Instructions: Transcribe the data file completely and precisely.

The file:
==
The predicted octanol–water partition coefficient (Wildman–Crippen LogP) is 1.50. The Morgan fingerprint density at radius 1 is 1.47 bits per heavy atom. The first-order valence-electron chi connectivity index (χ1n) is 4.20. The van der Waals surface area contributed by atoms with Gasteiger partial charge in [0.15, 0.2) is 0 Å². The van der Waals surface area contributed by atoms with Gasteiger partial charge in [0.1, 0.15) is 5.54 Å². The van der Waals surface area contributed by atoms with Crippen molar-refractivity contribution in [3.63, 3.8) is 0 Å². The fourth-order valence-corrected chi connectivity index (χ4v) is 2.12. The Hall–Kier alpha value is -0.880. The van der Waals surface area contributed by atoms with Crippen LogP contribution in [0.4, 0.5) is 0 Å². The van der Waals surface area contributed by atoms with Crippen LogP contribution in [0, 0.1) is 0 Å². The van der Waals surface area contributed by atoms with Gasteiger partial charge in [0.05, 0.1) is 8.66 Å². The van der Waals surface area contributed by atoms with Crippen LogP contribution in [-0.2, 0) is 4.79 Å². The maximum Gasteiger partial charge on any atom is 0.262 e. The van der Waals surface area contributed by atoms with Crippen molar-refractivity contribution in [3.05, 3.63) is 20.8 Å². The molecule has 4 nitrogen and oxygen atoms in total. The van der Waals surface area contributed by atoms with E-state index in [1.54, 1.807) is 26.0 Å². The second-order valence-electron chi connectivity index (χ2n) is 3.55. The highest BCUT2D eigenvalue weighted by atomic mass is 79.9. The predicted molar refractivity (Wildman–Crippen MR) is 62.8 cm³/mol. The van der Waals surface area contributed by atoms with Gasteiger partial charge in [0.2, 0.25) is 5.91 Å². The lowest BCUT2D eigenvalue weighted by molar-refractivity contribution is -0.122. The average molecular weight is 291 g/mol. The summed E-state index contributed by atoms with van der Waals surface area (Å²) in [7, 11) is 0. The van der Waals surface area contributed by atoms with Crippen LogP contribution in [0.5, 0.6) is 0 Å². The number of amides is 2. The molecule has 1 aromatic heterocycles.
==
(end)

The predicted octanol–water partition coefficient (Wildman–Crippen LogP) is 1.50. The Morgan fingerprint density at radius 1 is 1.47 bits per heavy atom. The first-order valence-electron chi connectivity index (χ1n) is 4.20. The van der Waals surface area contributed by atoms with Gasteiger partial charge in [0.15, 0.2) is 0 Å². The van der Waals surface area contributed by atoms with Gasteiger partial charge in [0.1, 0.15) is 5.54 Å². The van der Waals surface area contributed by atoms with Crippen molar-refractivity contribution in [3.63, 3.8) is 0 Å². The fourth-order valence-corrected chi connectivity index (χ4v) is 2.12. The Hall–Kier alpha value is -0.880. The van der Waals surface area contributed by atoms with Crippen LogP contribution in [0.4, 0.5) is 0 Å². The van der Waals surface area contributed by atoms with Crippen LogP contribution in [0, 0.1) is 0 Å². The van der Waals surface area contributed by atoms with Gasteiger partial charge in [0.05, 0.1) is 8.66 Å². The van der Waals surface area contributed by atoms with Crippen LogP contribution in [-0.2, 0) is 4.79 Å². The maximum Gasteiger partial charge on any atom is 0.262 e. The van der Waals surface area contributed by atoms with Crippen molar-refractivity contribution in [3.05, 3.63) is 20.8 Å². The molecule has 4 nitrogen and oxygen atoms in total. The van der Waals surface area contributed by atoms with E-state index in [1.54, 1.807) is 26.0 Å². The second-order valence-electron chi connectivity index (χ2n) is 3.55. The highest BCUT2D eigenvalue weighted by atomic mass is 79.9. The predicted molar refractivity (Wildman–Crippen MR) is 62.8 cm³/mol. The van der Waals surface area contributed by atoms with Gasteiger partial charge in [0.2, 0.25) is 5.91 Å². The lowest BCUT2D eigenvalue weighted by molar-refractivity contribution is -0.122. The average molecular weight is 291 g/mol. The summed E-state index contributed by atoms with van der Waals surface area (Å²) in [7, 11) is 0. The van der Waals surface area contributed by atoms with Crippen LogP contribution in [0.5, 0.6) is 0 Å². The number of amides is 2. The molecule has 1 aromatic heterocycles.